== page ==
|Volume 11, Number 3||30 January 2009|
Welcome to the 246th edition of the Imaging Resource Newsletter. We've got a review of Michael Tapes' LensAlign Lite followed by the eagerly-awaited Canon 5D Mark II review. Finally, we ask you to nominate your favorite online sharing service for our annual Missing Oscar -- and have fun doing it, too!
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(Excerpted from the full Lite review posted at http://www.imaging-resource.com/ACCS/LA/LAL.HTM with the Pro review at http://www.imaging-resource.com/ACCS/LA/LA.HTM on the Web site.)
If Michael Tapes had been an ancient he might have gazed at his sun dial one day and thought, "Man, this thing needs a calendar function." And in a few weeks he would have invented and started shipping the moon dial. Using real ships, no doubt.
Instead, as a modern, Tapes wondered why there wasn't a simple way to measure back and front focusing. And before you know it, he had developed two solutions: the LensAlign Pro and LensAlign Lite (http://www.rawworkflow.com/lensalign).
The $139.95 LensAlign Pro (reviewed last December) is a focusing target with three planes that you can mount to a tripod. The $79.95 Lite model, which ships today, uses just two planes and requires assembly. Both are designed to make it very easy to align the sensor plane parallel to the upright focusing targets and to indicate, on a ruler, the amount of back or front focusing your camera/lens combination suffers.
This week we got our hands on the Lite model and after using it for a few days, we have to wonder if it's more Lite or more Version 2. But before we answer that question, let's take a look at the problem LensAlign addresses.
What, in short is back or front focusing?
Back focusing occurs when autofocus locks at a distance further away than what you want the lens to focus on.
Front focusing occurs when autofocus locks at a distance closer than the focus target.
While the difference may be minuscule, it tends to shift the field of focus off (cheating it back or forward). And in precise focusing especially wide open, it's a killer.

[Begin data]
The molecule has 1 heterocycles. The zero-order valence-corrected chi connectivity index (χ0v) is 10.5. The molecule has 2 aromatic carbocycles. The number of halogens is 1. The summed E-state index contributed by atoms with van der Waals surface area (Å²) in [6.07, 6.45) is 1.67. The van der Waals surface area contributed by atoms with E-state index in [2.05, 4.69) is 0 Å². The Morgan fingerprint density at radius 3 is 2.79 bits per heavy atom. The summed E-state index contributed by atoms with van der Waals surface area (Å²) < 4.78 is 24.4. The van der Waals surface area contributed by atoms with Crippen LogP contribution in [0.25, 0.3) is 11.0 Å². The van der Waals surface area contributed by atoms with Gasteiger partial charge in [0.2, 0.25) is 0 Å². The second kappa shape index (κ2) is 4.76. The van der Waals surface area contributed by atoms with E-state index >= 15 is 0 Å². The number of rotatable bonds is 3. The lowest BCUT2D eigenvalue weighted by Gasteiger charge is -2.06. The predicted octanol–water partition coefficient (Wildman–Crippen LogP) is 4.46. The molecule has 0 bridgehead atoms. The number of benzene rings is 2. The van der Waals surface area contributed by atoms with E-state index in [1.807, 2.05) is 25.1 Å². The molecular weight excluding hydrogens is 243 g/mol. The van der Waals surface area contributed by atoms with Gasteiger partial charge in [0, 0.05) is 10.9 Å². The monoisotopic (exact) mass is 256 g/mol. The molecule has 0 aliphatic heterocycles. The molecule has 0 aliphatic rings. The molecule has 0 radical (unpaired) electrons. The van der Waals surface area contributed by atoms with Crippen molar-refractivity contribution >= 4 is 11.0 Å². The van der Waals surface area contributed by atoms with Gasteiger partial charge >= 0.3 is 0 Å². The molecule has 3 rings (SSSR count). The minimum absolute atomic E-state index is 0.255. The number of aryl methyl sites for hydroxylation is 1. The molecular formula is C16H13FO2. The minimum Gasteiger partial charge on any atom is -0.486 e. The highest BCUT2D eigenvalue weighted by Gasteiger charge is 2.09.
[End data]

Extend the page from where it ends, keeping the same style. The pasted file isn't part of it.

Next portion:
Detecting the problem is often more difficult than it may seem. You may confirm the autofocus point in the viewfinder or using software than can display the focus point on your image (typically supplied by the manufacturer) and notice that actual focus was either in front of or behind that point. In short, you have to look for it.
But it can be measured with a variety of targets, including the LensAlign. In fact, that's the job the LensAlign was designed to do. Canon's Director of Media and Customer Relations Chuck Westfall published a manual procedure in the Dec. 2008 Tech Tips column (http://digitaljournalist.org/issue0812/tech-tips.html) of The Digital Journalist.
The cause of the problem may be in the camera body itself or in a particular lens. Recent Canon and Nikon cameras provide a microadjustment for autofocus with two modes: a default that can be applied regardless of the lens mounted and another for just the particular lens mounted.
The number of lens corrections the camera can remember varies. Nikon stores 12 in the D300 and D700 but 20 in the D3/D3X. Canon stores 20 in the 1Ds Mark III, 1D Mark III, 5D Mark II and 50D. The Sony A900 stores 30.
How do you tell the difference? If every microadjustment is back or front, you can find the common amount and subtract that from every adjustment. So if you have lenses that require an 18, 14, 7 and 4 adjustment, you can use a 4 adjustment for the body itself to limit the specific lens adjustments to 14, 10 and 3.
Both the body and a lens can be adjusted to correct for either issue. Until recently, you had to send your gear to the manufacturer's service department to find out which one was the culprit and to make the adjustment.